It is doubtful that any wooden nickels — real or imaginary — existed prior to the turn of the 20th Century and for one simple reason. Prior to 1866, there was no such currency as a nickel in either Canada or the United States. There were half-dimes in America up until 1873 and these were made of silver.

That being said, the term nickel was used for other coins before it came to mean a five-cent piece. The original Indian Head cent was referred to as a nickel or “nick.”  This is because when it was first produced, it was made from a copper nickel alloy from 1859 through to 1964.  

A three-cent nickel was produced in 1865, and it, too, was composed of a copper nickel alloy. The three-cent nickel wasn’t particularly popular and it was discontinued 1889.

The warning not to accept “wooden” items has been in existence since the mid-1800s in America.  Back then, some peddlers were known to mix wooden nutmeg and wooden cucumber seeds in with the real nutmeg and cucumber seeds.  So it’s easy to see why honest folk needed to heed the warning.

So while the phrase “don’t take any wooden nickels” is a turn of the 20th Century phrase, the concept pre-dates the phrase by at least another 50 years.

Posted in Idioms from the 20th Century | Tagged: , , , , , , , , , , | 3 Comments »

The Buck Stops Here

Posted by Admin on December 2, 2010

The expression “the buck stops here” was made famous by U.S. President Harry Truman.   The “buck” Truman meant came from the phrase “to pass the buck” — a euphemism that means the shifting of responsibility to another person to escape any possible repercussions yourself. Most often the phrase referred to moving the blame up along the chain of command to one’s superior or boss.

In 1945, United States Marshal for the Western District of Missouri, Fred M. Canfil saw a sign with the phrase “the buck stops here” while visiting the Federal Reformatory at El Reno, Oklahoma in 1945. He thought the phrase might appeal to  Truman and arranged for a copy of it to be made and sent to him. It was seen on the President’s desk on and off throughout the balance of his presidency.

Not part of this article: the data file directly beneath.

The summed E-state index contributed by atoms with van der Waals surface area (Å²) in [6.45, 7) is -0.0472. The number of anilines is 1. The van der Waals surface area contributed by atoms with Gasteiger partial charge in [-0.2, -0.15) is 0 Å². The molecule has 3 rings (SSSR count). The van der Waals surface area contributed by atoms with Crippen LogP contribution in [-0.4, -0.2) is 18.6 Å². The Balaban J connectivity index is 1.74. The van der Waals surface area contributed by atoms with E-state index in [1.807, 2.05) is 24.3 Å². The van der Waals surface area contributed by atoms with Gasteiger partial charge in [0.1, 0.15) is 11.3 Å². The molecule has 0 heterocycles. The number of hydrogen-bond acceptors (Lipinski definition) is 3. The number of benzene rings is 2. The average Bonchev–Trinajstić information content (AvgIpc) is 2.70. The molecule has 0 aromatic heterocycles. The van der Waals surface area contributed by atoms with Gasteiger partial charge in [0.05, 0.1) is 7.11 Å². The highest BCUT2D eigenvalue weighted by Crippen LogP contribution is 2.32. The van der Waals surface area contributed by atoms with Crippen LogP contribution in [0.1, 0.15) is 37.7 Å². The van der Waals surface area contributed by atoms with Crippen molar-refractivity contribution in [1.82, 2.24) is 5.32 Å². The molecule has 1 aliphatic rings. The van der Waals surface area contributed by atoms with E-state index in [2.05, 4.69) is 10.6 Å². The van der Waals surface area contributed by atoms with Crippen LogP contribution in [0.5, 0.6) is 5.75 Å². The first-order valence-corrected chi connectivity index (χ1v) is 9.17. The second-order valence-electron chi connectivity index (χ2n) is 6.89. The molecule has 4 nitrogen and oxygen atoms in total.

But even before then, during WWII, Colonel A. B. Warfield was the commandant of the Lathrop Holding and Reconsignment Depot at Stockton, California.  Over the course of numerous years, he kept a sign on his desk and was photographed with it in October 1942 for a story in the Reno Evening Gazette.  Based on the sign alone, the phrase “the buck stops here” may have been used as early as 1931.

In July of 1902, The Oakland Tribune, ran a piece in their newspaper that read in part:

[Oakland City Attorney] Dow – ‘When the public or the Council “pass the buck” up to me I am going to act.’

The reporter’s use of quotation marks around pass the buck indicates it was a relatively recent phrase within the context the reporter was using it, and it was certain that because it was a commonly used phrase in those parts already. 

In July of 1865, the  Weekly New Mexican reported that:

They draw at the commissary, and at poker after they have passed the ‘buck.’

That being said, Mark Twain cited the phrase “passing the buck” as common slang in Virginia City when he was a reporter working there in 1862.  Not long afterwards, the phrase was associated with the act of dodging responsibility.

But in the end, the phrase “to pass the buck” itself was taken from the game of poker.  Poker became very popular in America in the mid 1800s. Players were very sensitive to the probability of cheating among players and to minimize cheating and quell suspicions, it was agreed that the deal would always change hands during sessions.